The following speech was delivered in Parliament today by the Chief Whip of the Democratic Alliance, John Steenhuisen MP, during the Budget Vote on Parliament.
Thank you very much, it is a privilege to be able to participate in this important debate today upon our Parliament. In all likelihood, this will be the last budget debate of this type before the 5th democratic Parliament draws to a close and we start to prepare the legacy report for the transition into the 6th.
It’s an opportunity for us to reflect too on where this Parliament has done well and where it has not. And what place our Parliament holds in the minds and experience of the people of South Africa. In doing so it would be wrong to ignore the fact that trust in Parliament as an institution of democracy has plummeted from 65% in 2004 to 38% in 2015. These findings of the Human Sciences Research Council are contained in the High-Level Panel report tabled at the end of last year. Why is this significant? The High-Level Panel went on to say and I quote:
“Trust is an essential element of democratic legitimacy, declining levels of trust in institutions impact negatively on nation building”.
What are the reasons for this loss of trust in our democratic institutions?
Road signs not weathervanes
I would advance that one of the chief reasons there has been such a loss of trust in our institutions of democracy is because many of our citizens do not see these institutions, including our Parliament, as relevant to their daily lived experience, nor do they see them as offering hope, a ladder of opportunity, out of their present conditions.
A former leader of the opposition wrote that in politics there are two essential choices in the political arena, you can choose to be a signpost or a weathervane. A weather vane he wrote will:
“twist in the wind, trimming sails to the prevailing winds of political correctness. It is the easy path of least resistance, but it usually leads over time, downhill”
A signpost on the other hand:
“does not bend to the vagaries of the moment but stands for a cause greater, for an enduring set of principles and beliefs”
There is no shortage of examples of institutions that have become weathervanes to the prevailing political winds of the time, they twist and contort themselves, this way and that, spinning listlessly trying to find favour with the current faction in charge or point to the populist side of the latest cause De Jour.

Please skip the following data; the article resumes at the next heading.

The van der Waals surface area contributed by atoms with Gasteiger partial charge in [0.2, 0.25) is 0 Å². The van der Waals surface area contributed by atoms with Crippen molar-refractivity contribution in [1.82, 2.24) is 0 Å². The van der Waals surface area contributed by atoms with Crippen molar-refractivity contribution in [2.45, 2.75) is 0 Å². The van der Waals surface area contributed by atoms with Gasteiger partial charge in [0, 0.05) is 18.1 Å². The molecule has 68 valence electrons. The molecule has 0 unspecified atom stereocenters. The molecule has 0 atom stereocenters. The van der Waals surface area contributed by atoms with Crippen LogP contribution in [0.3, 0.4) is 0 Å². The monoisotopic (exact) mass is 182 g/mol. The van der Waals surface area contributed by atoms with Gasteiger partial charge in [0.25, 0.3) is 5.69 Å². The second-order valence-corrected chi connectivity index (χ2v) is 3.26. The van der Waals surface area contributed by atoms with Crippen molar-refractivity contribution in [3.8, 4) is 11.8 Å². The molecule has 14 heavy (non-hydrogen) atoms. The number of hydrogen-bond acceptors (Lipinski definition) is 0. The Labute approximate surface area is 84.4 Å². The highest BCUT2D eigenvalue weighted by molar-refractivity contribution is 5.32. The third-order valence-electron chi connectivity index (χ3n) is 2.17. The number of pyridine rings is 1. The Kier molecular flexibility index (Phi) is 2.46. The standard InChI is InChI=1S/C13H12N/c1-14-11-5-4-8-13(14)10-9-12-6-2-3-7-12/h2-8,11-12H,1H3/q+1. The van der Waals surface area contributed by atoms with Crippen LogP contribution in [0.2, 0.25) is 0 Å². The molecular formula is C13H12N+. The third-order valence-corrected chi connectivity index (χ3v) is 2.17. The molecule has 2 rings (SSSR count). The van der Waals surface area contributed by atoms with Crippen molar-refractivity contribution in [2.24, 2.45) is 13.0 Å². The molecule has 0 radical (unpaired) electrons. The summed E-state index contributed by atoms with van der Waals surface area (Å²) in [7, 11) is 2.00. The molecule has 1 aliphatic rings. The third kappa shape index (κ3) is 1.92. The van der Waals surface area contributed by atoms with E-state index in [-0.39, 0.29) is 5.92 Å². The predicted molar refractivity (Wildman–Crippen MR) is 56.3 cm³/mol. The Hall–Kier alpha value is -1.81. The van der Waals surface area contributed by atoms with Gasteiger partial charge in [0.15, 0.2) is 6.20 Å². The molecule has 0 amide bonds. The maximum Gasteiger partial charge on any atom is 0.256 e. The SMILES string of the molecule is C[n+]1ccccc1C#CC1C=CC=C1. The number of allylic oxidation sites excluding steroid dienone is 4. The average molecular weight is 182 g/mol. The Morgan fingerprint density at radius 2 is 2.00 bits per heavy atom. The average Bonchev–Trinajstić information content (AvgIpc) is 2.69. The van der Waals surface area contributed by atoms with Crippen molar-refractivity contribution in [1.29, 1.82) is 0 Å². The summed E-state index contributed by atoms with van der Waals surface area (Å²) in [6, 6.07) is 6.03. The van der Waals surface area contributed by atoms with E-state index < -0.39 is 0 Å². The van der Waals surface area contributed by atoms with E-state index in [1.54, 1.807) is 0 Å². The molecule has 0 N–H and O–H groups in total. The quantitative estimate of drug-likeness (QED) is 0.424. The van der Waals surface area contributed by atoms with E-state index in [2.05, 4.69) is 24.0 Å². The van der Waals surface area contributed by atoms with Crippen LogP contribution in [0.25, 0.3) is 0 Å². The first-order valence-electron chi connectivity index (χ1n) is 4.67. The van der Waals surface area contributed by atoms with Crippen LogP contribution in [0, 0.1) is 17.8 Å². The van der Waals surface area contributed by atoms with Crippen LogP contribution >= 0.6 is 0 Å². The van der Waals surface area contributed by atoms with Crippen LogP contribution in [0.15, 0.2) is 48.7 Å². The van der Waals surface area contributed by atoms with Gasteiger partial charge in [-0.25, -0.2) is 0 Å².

We saw it with the HAWKS, who, when the foul winds of State Capture blew, failed to act when they should have against the Guptas and who, now as the political winds have shifted have suddenly sprung to life, too little too late sadly.
We saw it with the NPA who blew this way and that, protecting those in political office and their connected elite from prosecution, now that the winds have shifted have started to act, too little, too late sadly.
And we saw it with this Parliament, which protected and defended the worst excesses of the last eight years of the Zuma administration. Some latter-day claimants of sainthood now decry the thievery, the corruption, the looting and the rot, yet they were the very same ones who sat around the Cabinet table nodding, back-slapping, drawing salaries and perks while they knew exactly what was going on, and they are the very same ones still sitting here today.
What we needed in these days and challenges was institutions that stood solid, rooted in values and principles, secure in their mandate and acting without fear or favour, solid, resolute standing firm for democracy, the rule of law and the Constitution, we needed roadsigns, not weathervanes.
And so the question we have to ask is what sort of Parliament do we want to create in South Africa, how do we turn this Parliament into a roadsign standing firm as a beacon of democracy rather than a weathervane that twists and turns buffeted uncertainly by prevailing political winds? Never is it more important for a Parliament to be a roadsign and not a weathervane than when it is confronted by an executive that subverts, breaks the law and ducks accountability. We witnessed what happened when this house became a weathervane to the tsunami of the Zuma Presidency, instead of standing firm on the Constitution, the rule of law and on principle, it was blown off course over Nkandla, over Sassagate, over Guptagate and over Zumagate. We must never have Parliament again where the velvet gloves mollycoddle the executive and shield them from accountability. This house is not a lecture hall or a classroom, it is a robust arena of accountability. And, let me be clear, no member of this house requires a permission slip from the President or his ministers to speak up, speak out and hold them accountable!
Road sign to hope
Surely we can start by making this house far more relevant to the challenges facing our nation and working in a more future-focused way on finding solutions to them. Instead of endless debates on topics that only matter to the talking heads, pundits and speak to the insider bubble we should be grappling with the challenges and offering a road sign pointing the way clearly and unambiguously to a way out of these challenges.